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The Dutch Shepherd Dog, the world's least known centenarian?

This article was published in 1998 in the British magazine: Dogworld.
Author: Nellie Nugteren
Photograph: Mrs. T. Ringnalda met haar rough haired pup Silke Ruigjekker

There are many ancient, long-established breeds in the world. Many of them owe their fame to the glamour of their looks, the high profile of their owners, or the fact that they captured artist's imaginations and were portrayed alongside their masters. Captured for all eternity on canvas, or in legends and stories, they have become immortal. Their surroundings glorious, their deeds legendary, man has worked to keep these breeds alive.

Let us now take you back to The Netherlands, some time before the 20th century. The countryside still boasts moors and an abundance of small farms. Agriculture abounds. In order to fertilise the land, the farmers kept sheep, which grazed on the moors. Early morning could see a shepherd collect sheep from the various farms that employed him. Each farm would turn out its own flock, to be added to the collective. The shepherd was entrusted with their care during the day and returned the sheep to their respective owners in the evening. In order to do this work properly, good dogs, which were versatile, accompanied the shepherd. The dogs needed to be able to herd, goad and guard, and even if necessary defend the flock from predators. They needed to be sturdy, hardy, obedient yet independent and most of all; they needed to be reliable.

Picture if you will, a medium sized dog, fiercely loyal to its pack, highly intelligent and independent, yet totally trustworthy and reliable. It's coat black with streaks of grey or gold, big enough to ward off any predators, yet light enough to be carried on the shepherd's shoulders if necessary. Hardy and weatherproof, erect ears, intelligent, alert eyes.
This was a true working dog, on which the shepherd relied for his livelihood, his safety and companionship.

The origins of the breed that is known today as the Dutch Shepherd Dog can be found in its suitability for this type of work. Suitability bred conformity, and soon the shepherds on the Dutch moors were working with dogs that not only had the same skills, but also shared a common look.

At the end of the 19th century the country was in the grips of industrialisation. Chemical fertilisers were used more and more, and development of moors and replanting of forest grounds were the order of the day. Sheep, shepherds and their dogs almost all disappeared, they were no longer necessary.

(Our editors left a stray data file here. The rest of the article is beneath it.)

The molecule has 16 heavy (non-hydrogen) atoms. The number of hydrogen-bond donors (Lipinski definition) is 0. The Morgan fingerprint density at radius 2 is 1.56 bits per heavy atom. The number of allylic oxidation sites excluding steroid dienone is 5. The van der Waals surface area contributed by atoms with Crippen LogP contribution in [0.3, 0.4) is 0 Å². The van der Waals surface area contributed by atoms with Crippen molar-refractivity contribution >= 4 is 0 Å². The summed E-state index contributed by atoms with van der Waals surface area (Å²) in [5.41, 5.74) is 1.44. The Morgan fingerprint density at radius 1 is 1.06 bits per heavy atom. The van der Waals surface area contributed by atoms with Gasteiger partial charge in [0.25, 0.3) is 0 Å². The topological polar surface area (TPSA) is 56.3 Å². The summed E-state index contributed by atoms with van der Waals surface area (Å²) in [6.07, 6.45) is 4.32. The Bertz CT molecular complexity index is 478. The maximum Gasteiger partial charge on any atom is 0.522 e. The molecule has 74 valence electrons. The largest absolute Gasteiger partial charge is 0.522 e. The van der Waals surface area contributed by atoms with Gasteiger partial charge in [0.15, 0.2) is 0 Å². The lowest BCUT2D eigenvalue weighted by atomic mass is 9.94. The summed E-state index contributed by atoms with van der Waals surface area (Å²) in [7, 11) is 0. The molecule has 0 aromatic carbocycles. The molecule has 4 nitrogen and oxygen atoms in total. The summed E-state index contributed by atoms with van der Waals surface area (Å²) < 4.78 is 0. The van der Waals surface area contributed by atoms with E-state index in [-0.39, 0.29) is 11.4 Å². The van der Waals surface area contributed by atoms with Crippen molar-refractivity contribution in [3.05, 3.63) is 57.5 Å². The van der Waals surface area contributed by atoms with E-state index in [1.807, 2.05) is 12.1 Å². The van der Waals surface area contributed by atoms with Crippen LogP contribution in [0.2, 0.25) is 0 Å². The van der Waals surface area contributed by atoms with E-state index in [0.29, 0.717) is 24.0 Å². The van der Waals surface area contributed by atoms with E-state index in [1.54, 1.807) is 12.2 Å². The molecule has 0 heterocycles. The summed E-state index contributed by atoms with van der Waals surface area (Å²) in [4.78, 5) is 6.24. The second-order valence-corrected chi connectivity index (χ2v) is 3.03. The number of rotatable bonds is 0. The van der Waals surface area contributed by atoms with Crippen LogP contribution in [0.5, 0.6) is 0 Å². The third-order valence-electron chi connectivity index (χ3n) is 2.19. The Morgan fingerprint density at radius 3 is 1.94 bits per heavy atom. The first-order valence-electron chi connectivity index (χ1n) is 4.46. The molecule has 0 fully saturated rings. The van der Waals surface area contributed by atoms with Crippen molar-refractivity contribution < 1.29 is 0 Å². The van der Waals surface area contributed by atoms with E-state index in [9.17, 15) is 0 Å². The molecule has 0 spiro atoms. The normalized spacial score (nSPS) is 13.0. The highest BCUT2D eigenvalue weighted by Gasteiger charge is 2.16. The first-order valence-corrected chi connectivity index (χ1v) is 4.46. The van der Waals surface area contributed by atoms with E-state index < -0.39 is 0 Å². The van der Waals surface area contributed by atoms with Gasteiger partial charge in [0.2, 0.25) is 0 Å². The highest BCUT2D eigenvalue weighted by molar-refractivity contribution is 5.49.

Fortunately this was not the end of the Dutch Shepherd Dog. With the advent of more prosperity, more people could afford to keep a dog for the love of the dog, instead of only for work.

Fearful that the breed would die out with the last of the shepherds, a group of enthusiasts came together and set up the first Breedclub for a Dutch breed. On June 12th, 1898, the Nederlandse Herdershonden Club became a fact and the first Standard of Points was laid down. Thanks to these enthusiasts, the breed is still alive today.

A true working dog
True to its origins, the Dutch Shepherd Dog (or Dutchie, as it is affectionately known to owners and enthusiasts alike) has established itself alongside such well-known working breeds as the German Shepherd Dog and the Belgian Shepherd Dog. The Dutchie can be found herding sheep, guarding home and hearth, in rescue work, police work and as drugs detection dogs in international ports and airports. Several Dutchies have become renowned for their prowess and ability. "Heer Zwier van't Vrijbuitersnest" has returned to the dog's original occupation and works as a sheep-herding dog in Hoog-Buurlo. "Ellerd Azoer van Hollands Gasthuis" was active as rescue dog and was one of the dogs that were successfully employed in Armenia after the 1989 earthquake. "Artessa van Diepenalm" (affectionately known as Tess) is the bane of drug smugglers, as she works with her owner W. Sipman as narcotics dog for the Dutch Customs department. She even carries her own identity card with pawprint!

Development of the breed
After the Nederlandse Herdershonden Club was set up in 1898, the breed became "official". The oldest known Dutch Shepherd Dog that was entered into the Studbook was born in 1896. The NHC set itself the task of structuring breeding activities. Before the advent of the breedclub, the dogs were bred solely for their working capacities. And although the breed had evolved into a type on its own, there were no strict rules regarding type. Over the years the standard of points as first established has changed several times. These changes in the standard however, only served to refine what was already a known and established type. Such changes included the inclusion of too much white as a fault and the allowance for a gradual increase in the size of the breed. However, as photographs from the end of the last century and today will show, the type was already well established and has changed so little that it is often only the quality of the photograph that gives away the fact that it is over 100 years old. The dogs themselves have remained true to form, and many of them would do well in the show ring today.